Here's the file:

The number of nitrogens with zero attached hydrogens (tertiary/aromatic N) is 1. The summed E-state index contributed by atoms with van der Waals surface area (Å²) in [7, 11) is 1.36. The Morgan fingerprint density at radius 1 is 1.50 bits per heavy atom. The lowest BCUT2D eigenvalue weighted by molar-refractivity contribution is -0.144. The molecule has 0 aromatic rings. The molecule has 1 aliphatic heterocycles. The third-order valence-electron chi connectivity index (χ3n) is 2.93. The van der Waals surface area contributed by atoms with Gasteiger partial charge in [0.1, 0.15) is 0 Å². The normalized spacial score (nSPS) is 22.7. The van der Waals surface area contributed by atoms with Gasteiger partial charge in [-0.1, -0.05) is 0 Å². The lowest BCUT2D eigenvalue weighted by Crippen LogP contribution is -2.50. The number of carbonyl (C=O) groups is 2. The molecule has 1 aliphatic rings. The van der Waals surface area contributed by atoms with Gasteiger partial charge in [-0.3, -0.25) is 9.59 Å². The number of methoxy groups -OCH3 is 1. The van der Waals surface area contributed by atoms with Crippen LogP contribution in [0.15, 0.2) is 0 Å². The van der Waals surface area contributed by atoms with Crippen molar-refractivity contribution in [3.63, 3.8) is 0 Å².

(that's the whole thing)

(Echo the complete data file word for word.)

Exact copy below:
The number of nitrogens with zero attached hydrogens (tertiary/aromatic N) is 1. The summed E-state index contributed by atoms with van der Waals surface area (Å²) in [7, 11) is 1.36. The Morgan fingerprint density at radius 1 is 1.50 bits per heavy atom. The lowest BCUT2D eigenvalue weighted by molar-refractivity contribution is -0.144. The molecule has 0 aromatic rings. The molecule has 1 aliphatic heterocycles. The third-order valence-electron chi connectivity index (χ3n) is 2.93. The van der Waals surface area contributed by atoms with Gasteiger partial charge in [0.1, 0.15) is 0 Å². The normalized spacial score (nSPS) is 22.7. The van der Waals surface area contributed by atoms with Gasteiger partial charge in [-0.1, -0.05) is 0 Å². The lowest BCUT2D eigenvalue weighted by Crippen LogP contribution is -2.50. The number of carbonyl (C=O) groups is 2. The molecule has 1 aliphatic rings. The van der Waals surface area contributed by atoms with Gasteiger partial charge in [-0.3, -0.25) is 9.59 Å². The number of methoxy groups -OCH3 is 1. The van der Waals surface area contributed by atoms with Crippen LogP contribution in [0.15, 0.2) is 0 Å². The van der Waals surface area contributed by atoms with Crippen molar-refractivity contribution in [3.63, 3.8) is 0 Å².